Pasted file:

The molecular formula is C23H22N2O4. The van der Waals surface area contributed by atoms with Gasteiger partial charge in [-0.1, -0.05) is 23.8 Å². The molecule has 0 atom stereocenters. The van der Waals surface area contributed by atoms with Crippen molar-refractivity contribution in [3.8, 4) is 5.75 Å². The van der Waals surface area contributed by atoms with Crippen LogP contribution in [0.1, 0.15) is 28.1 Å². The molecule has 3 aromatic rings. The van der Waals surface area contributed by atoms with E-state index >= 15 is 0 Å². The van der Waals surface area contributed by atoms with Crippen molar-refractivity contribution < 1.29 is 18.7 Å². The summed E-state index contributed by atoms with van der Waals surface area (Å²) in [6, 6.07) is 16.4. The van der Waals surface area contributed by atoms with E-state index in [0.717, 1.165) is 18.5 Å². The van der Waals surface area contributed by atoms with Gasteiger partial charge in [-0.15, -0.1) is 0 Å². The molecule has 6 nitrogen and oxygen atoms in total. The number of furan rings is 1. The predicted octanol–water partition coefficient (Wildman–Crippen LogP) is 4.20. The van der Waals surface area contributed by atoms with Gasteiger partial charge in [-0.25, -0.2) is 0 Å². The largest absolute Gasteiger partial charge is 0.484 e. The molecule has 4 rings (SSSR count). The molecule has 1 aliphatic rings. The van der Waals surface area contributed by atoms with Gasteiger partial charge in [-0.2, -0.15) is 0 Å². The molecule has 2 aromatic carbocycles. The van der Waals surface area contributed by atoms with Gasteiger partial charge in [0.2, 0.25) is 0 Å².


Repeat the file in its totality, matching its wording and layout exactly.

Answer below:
The molecular formula is C23H22N2O4. The van der Waals surface area contributed by atoms with Gasteiger partial charge in [-0.1, -0.05) is 23.8 Å². The molecule has 0 atom stereocenters. The van der Waals surface area contributed by atoms with Crippen molar-refractivity contribution in [3.8, 4) is 5.75 Å². The van der Waals surface area contributed by atoms with Crippen LogP contribution in [0.1, 0.15) is 28.1 Å². The molecule has 3 aromatic rings. The van der Waals surface area contributed by atoms with E-state index >= 15 is 0 Å². The van der Waals surface area contributed by atoms with Crippen molar-refractivity contribution < 1.29 is 18.7 Å². The summed E-state index contributed by atoms with van der Waals surface area (Å²) in [6, 6.07) is 16.4. The van der Waals surface area contributed by atoms with E-state index in [0.717, 1.165) is 18.5 Å². The van der Waals surface area contributed by atoms with Gasteiger partial charge in [-0.15, -0.1) is 0 Å². The molecule has 6 nitrogen and oxygen atoms in total. The number of furan rings is 1. The predicted octanol–water partition coefficient (Wildman–Crippen LogP) is 4.20. The van der Waals surface area contributed by atoms with Gasteiger partial charge in [-0.25, -0.2) is 0 Å². The largest absolute Gasteiger partial charge is 0.484 e. The molecule has 4 rings (SSSR count). The molecule has 1 aliphatic rings. The van der Waals surface area contributed by atoms with Gasteiger partial charge in [-0.2, -0.15) is 0 Å². The molecule has 2 aromatic carbocycles. The van der Waals surface area contributed by atoms with Gasteiger partial charge in [0.2, 0.25) is 0 Å².